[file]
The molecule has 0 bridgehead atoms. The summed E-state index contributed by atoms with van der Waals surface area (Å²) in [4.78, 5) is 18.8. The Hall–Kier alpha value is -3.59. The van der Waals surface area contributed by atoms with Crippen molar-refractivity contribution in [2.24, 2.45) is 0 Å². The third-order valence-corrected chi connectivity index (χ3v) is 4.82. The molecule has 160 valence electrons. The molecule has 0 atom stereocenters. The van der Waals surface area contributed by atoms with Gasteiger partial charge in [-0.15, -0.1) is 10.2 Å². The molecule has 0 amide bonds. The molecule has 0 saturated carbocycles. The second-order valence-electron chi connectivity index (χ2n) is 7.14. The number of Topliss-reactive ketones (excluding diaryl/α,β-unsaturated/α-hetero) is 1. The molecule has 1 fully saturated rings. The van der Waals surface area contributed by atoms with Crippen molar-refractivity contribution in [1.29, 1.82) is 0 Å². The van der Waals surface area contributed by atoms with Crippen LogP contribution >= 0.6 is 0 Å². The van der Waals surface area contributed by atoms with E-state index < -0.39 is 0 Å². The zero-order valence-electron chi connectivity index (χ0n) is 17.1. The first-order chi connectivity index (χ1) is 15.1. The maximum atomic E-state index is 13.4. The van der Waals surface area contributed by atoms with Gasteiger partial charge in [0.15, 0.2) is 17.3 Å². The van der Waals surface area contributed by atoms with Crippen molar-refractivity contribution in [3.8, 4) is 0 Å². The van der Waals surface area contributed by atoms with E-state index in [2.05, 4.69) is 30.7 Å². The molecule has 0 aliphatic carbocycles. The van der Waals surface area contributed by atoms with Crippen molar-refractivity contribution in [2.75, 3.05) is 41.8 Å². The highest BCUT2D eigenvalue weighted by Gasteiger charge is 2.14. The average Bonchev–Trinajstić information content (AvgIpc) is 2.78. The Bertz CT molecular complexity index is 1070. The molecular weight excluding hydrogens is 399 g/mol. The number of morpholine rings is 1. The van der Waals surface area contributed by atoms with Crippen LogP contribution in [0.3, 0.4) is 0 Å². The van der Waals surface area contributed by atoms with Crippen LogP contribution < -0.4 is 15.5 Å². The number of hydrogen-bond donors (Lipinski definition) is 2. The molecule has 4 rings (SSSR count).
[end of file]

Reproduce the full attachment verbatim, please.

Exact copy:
The molecule has 0 bridgehead atoms. The summed E-state index contributed by atoms with van der Waals surface area (Å²) in [4.78, 5) is 18.8. The Hall–Kier alpha value is -3.59. The van der Waals surface area contributed by atoms with Crippen molar-refractivity contribution in [2.24, 2.45) is 0 Å². The third-order valence-corrected chi connectivity index (χ3v) is 4.82. The molecule has 160 valence electrons. The molecule has 0 atom stereocenters. The van der Waals surface area contributed by atoms with Gasteiger partial charge in [-0.15, -0.1) is 10.2 Å². The molecule has 0 amide bonds. The molecule has 0 saturated carbocycles. The second-order valence-electron chi connectivity index (χ2n) is 7.14. The number of Topliss-reactive ketones (excluding diaryl/α,β-unsaturated/α-hetero) is 1. The molecule has 1 fully saturated rings. The van der Waals surface area contributed by atoms with Crippen molar-refractivity contribution in [1.29, 1.82) is 0 Å². The van der Waals surface area contributed by atoms with Crippen LogP contribution >= 0.6 is 0 Å². The van der Waals surface area contributed by atoms with E-state index < -0.39 is 0 Å². The zero-order valence-electron chi connectivity index (χ0n) is 17.1. The first-order chi connectivity index (χ1) is 15.1. The maximum atomic E-state index is 13.4. The van der Waals surface area contributed by atoms with Gasteiger partial charge in [0.15, 0.2) is 17.3 Å². The van der Waals surface area contributed by atoms with Crippen molar-refractivity contribution in [3.8, 4) is 0 Å². The van der Waals surface area contributed by atoms with E-state index in [2.05, 4.69) is 30.7 Å². The molecule has 0 aliphatic carbocycles. The van der Waals surface area contributed by atoms with Crippen molar-refractivity contribution in [2.75, 3.05) is 41.8 Å². The highest BCUT2D eigenvalue weighted by Gasteiger charge is 2.14. The average Bonchev–Trinajstić information content (AvgIpc) is 2.78. The Bertz CT molecular complexity index is 1070. The molecular weight excluding hydrogens is 399 g/mol. The number of morpholine rings is 1. The van der Waals surface area contributed by atoms with Crippen LogP contribution in [0.3, 0.4) is 0 Å². The van der Waals surface area contributed by atoms with Crippen LogP contribution < -0.4 is 15.5 Å². The number of hydrogen-bond donors (Lipinski definition) is 2. The molecule has 4 rings (SSSR count).